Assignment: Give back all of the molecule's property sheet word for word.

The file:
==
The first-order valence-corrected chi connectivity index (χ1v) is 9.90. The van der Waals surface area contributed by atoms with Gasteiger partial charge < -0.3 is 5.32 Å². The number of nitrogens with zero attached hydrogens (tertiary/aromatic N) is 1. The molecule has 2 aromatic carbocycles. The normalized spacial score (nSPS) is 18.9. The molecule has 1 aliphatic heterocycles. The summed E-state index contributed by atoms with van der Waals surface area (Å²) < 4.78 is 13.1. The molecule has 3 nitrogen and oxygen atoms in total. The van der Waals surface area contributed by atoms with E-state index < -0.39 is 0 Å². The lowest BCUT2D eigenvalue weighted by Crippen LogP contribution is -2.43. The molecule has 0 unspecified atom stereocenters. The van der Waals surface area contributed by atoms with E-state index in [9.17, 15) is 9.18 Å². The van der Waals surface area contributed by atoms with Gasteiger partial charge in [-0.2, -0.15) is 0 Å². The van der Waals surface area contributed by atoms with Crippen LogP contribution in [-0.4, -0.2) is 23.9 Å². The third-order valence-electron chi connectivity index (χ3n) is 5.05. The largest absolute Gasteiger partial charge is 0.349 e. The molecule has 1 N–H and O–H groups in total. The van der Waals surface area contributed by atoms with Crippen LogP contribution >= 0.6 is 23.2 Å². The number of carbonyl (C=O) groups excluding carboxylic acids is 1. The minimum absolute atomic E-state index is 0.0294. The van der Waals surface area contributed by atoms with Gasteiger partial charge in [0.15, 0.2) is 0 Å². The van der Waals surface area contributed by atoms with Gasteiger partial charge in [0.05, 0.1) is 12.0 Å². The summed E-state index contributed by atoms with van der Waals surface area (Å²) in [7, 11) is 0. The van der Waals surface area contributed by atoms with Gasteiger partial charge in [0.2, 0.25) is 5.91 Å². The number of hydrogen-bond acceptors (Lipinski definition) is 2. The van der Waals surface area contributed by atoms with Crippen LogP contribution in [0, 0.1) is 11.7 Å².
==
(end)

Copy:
The first-order valence-corrected chi connectivity index (χ1v) is 9.90. The van der Waals surface area contributed by atoms with Gasteiger partial charge < -0.3 is 5.32 Å². The number of nitrogens with zero attached hydrogens (tertiary/aromatic N) is 1. The molecule has 2 aromatic carbocycles. The normalized spacial score (nSPS) is 18.9. The molecule has 1 aliphatic heterocycles. The summed E-state index contributed by atoms with van der Waals surface area (Å²) < 4.78 is 13.1. The molecule has 3 nitrogen and oxygen atoms in total. The van der Waals surface area contributed by atoms with E-state index < -0.39 is 0 Å². The lowest BCUT2D eigenvalue weighted by Crippen LogP contribution is -2.43. The molecule has 0 unspecified atom stereocenters. The van der Waals surface area contributed by atoms with E-state index in [9.17, 15) is 9.18 Å². The van der Waals surface area contributed by atoms with Gasteiger partial charge in [-0.2, -0.15) is 0 Å². The van der Waals surface area contributed by atoms with Crippen LogP contribution in [-0.4, -0.2) is 23.9 Å². The third-order valence-electron chi connectivity index (χ3n) is 5.05. The largest absolute Gasteiger partial charge is 0.349 e. The molecule has 1 N–H and O–H groups in total. The van der Waals surface area contributed by atoms with Crippen LogP contribution >= 0.6 is 23.2 Å². The number of carbonyl (C=O) groups excluding carboxylic acids is 1. The minimum absolute atomic E-state index is 0.0294. The van der Waals surface area contributed by atoms with Gasteiger partial charge in [0.15, 0.2) is 0 Å². The van der Waals surface area contributed by atoms with Gasteiger partial charge in [0.05, 0.1) is 12.0 Å². The summed E-state index contributed by atoms with van der Waals surface area (Å²) in [7, 11) is 0. The van der Waals surface area contributed by atoms with Gasteiger partial charge in [0.2, 0.25) is 5.91 Å². The number of hydrogen-bond acceptors (Lipinski definition) is 2. The van der Waals surface area contributed by atoms with Crippen LogP contribution in [0, 0.1) is 11.7 Å².